Research Article | Open Access
Mean Corpuscular Volume as a Predictive Factor of Response to Preoperative Chemoradiotherapy in Locally Advanced Rectal Cancer
Background. The aim of this study was to identify if blood routine parameters and serum tumor marker are potential predictive factors for tumor response to preoperative chemoradiotherapy (CRT) in locally advanced rectal cancer. Materials and Methods. 55 locally advanced rectal cancer patients were treated with preoperative CRT in this study. The total dose of preoperative radiotherapy was 45 Gy in 25 fractions of 1.8 in 5 weeks. All patients concurrently received 825 mg/m2 capecitabine orally twice daily on days 1 to 14 and 22 to 35. Total mesorectal excision (TME) was performed 6 weeks after the end of preoperative CRT. Blood routine examination and serum tumor marker were checked before preoperative CRT. Tumor response to preoperative CRT was evaluated with the semiquantitative tumor regression grading (TRG) system proposed by Dworak criteria according to histopathological examination of the surgical specimens. Univariable and multivariable logistic regression analyses were used to test the association between blood routine parameters and serum tumor marker and tumor response to preoperative CRT. Results. Univariate logistic regression analysis revealed that differentiation, lymphocyte, LMR, MCV, PLR, and CEA have been significantly associated with tumor response to preoperative CRT. Multivariate logistic regression analysis revealed that differentiation, MCV, and CEA were the predictors of tumor response to preoperative CRT. According to the ROC analysis, the AUC of differentiation, MCV, and CEA was 0.794, 0.802, and 0.723, respectively. Optimal cutoff points for MCV and CEA were 87.65 fl and 4.05 ng/ml, respectively. Conclusion. MCV is a potential predictive factor for tumor response to preoperative chemoradiation in locally advanced rectal cancer.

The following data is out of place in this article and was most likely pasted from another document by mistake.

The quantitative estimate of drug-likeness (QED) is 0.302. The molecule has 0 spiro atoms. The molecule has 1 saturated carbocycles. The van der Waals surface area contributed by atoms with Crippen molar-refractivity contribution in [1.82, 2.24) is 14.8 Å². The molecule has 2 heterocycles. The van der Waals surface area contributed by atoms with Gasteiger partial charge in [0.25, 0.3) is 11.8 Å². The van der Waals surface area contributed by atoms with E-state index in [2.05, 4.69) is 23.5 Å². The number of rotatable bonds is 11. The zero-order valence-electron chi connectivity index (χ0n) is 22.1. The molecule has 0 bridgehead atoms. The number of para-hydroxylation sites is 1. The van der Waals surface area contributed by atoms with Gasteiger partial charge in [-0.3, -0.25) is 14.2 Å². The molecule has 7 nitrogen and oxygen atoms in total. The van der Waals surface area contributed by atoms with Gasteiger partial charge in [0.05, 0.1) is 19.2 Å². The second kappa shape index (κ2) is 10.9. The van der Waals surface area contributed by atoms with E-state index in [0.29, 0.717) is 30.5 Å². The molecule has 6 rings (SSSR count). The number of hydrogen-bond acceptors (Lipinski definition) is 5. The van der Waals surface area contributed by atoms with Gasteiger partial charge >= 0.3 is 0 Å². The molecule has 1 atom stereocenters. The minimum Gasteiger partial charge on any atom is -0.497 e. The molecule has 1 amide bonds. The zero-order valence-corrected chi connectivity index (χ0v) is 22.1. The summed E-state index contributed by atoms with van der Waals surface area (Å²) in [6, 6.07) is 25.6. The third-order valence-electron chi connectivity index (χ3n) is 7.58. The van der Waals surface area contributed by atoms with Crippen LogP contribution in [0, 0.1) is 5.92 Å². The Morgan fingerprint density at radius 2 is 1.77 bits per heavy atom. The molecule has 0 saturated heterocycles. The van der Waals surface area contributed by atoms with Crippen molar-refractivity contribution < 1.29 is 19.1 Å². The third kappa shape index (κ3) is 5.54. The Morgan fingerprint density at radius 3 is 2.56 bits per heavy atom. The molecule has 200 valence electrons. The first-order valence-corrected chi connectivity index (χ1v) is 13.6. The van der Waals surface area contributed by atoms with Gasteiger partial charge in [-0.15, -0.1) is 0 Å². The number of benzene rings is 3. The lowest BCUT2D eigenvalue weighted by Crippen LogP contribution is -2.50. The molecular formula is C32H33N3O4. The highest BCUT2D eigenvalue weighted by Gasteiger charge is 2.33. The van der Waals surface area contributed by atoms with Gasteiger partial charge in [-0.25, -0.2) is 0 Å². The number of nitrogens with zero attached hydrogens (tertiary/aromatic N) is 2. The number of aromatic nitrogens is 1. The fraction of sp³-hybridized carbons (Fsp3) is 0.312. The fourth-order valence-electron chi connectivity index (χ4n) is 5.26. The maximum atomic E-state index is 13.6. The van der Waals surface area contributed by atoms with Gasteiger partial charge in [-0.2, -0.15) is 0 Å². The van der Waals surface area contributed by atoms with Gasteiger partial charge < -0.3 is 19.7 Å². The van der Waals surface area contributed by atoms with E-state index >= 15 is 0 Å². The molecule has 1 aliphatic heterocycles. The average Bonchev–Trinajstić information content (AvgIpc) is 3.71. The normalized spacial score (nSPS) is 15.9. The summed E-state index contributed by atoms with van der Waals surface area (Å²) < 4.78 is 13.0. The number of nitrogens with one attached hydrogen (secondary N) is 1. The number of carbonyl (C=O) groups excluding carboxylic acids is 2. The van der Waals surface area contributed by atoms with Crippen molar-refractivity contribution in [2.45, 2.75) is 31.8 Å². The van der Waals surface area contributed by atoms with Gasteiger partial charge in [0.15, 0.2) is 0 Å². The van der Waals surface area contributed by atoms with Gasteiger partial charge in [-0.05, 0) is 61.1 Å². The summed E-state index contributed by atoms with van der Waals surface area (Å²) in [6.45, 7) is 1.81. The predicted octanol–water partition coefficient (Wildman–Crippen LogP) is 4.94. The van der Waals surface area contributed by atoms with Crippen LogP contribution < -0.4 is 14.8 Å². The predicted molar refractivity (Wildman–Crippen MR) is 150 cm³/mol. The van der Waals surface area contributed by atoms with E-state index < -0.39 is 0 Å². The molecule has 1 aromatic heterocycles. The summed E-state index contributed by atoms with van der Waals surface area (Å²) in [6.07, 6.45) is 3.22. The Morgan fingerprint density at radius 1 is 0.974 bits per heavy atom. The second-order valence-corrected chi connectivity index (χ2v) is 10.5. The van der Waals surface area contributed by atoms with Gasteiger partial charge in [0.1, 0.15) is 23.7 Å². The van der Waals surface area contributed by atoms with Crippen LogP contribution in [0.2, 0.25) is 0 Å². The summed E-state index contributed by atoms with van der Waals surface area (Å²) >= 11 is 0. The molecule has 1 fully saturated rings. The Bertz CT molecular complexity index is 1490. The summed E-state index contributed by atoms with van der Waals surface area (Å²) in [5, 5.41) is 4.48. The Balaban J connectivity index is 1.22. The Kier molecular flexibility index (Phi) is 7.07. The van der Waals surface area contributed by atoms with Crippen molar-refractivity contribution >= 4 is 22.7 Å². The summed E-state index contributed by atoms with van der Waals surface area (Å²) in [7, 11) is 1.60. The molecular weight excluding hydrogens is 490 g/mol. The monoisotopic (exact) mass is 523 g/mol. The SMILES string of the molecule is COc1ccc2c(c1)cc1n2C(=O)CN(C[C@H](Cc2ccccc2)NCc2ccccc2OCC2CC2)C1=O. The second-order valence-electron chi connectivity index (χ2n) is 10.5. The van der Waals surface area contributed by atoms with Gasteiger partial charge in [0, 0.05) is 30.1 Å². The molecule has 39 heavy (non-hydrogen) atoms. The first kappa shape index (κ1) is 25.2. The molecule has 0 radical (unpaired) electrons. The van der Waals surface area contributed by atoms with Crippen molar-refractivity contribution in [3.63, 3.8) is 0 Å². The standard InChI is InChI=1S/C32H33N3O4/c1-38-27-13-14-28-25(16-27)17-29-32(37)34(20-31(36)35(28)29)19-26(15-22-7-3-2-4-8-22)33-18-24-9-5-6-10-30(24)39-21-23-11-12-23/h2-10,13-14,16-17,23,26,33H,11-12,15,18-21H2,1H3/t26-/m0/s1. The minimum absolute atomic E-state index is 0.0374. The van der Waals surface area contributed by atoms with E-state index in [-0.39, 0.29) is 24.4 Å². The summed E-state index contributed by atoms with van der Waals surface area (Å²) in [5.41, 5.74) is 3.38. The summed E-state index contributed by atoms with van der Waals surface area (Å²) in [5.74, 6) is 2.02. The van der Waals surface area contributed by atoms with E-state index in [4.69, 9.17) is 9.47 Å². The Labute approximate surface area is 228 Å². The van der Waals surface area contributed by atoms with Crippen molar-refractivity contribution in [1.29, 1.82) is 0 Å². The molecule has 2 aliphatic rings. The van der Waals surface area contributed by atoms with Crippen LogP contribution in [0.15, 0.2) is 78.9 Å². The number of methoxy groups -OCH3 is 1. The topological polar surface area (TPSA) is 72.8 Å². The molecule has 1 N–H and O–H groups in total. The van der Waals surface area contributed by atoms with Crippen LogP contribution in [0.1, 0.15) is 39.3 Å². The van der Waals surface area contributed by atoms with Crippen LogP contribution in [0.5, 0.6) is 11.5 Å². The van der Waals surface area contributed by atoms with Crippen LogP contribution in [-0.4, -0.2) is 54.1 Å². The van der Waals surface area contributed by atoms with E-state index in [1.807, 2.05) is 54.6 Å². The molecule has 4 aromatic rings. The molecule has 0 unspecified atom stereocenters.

Rectal cancer is one of the most common cancers in the world . For patients with locally advanced rectal cancers (stage II to III), preoperative chemoradiotherapy (CRT) followed by radical surgery is currently used worldwide and considered the gold standard regimen . Pathological complete response (pCR) and pathological partial response (pPR) rates in locally advanced rectal cancer patients with preoperative CRT followed by radical surgery are approximately 25% and 60%, respectively . However, for patients with stable disease (SD) or progressive disease (PD), this treatment regimen may have disadvantages such as promoting disease progression or delaying surgery and meanwhile affected resectability, local control rates, disease-free survival, and overall survival .
This study attempts to assess the relationship between pathological reaction and clinical factors and blood routine parameters in patients with locally advanced rectal cancer who received preoperative CRT followed by radical surgery.
2. Materials and Methods
This retrospective study was conducted using the database from the patients with stage II to III rectal cancer who received preoperative CRT followed by radical surgery from 2014 through 2016. This study was approved by the Ethics Committee of the First Affiliated Hospital of Wenzhou Medical University. The eligibility criteria were as follows: preoperative CRT, radical surgery, and magnetic resonance imaging (MRI) before treatment. The MRI and endorectal ultrasound (ERUS) were performed before preoperative CRT for staging of the patient according to the TNM system. Postoperative restaging was based on pathological report.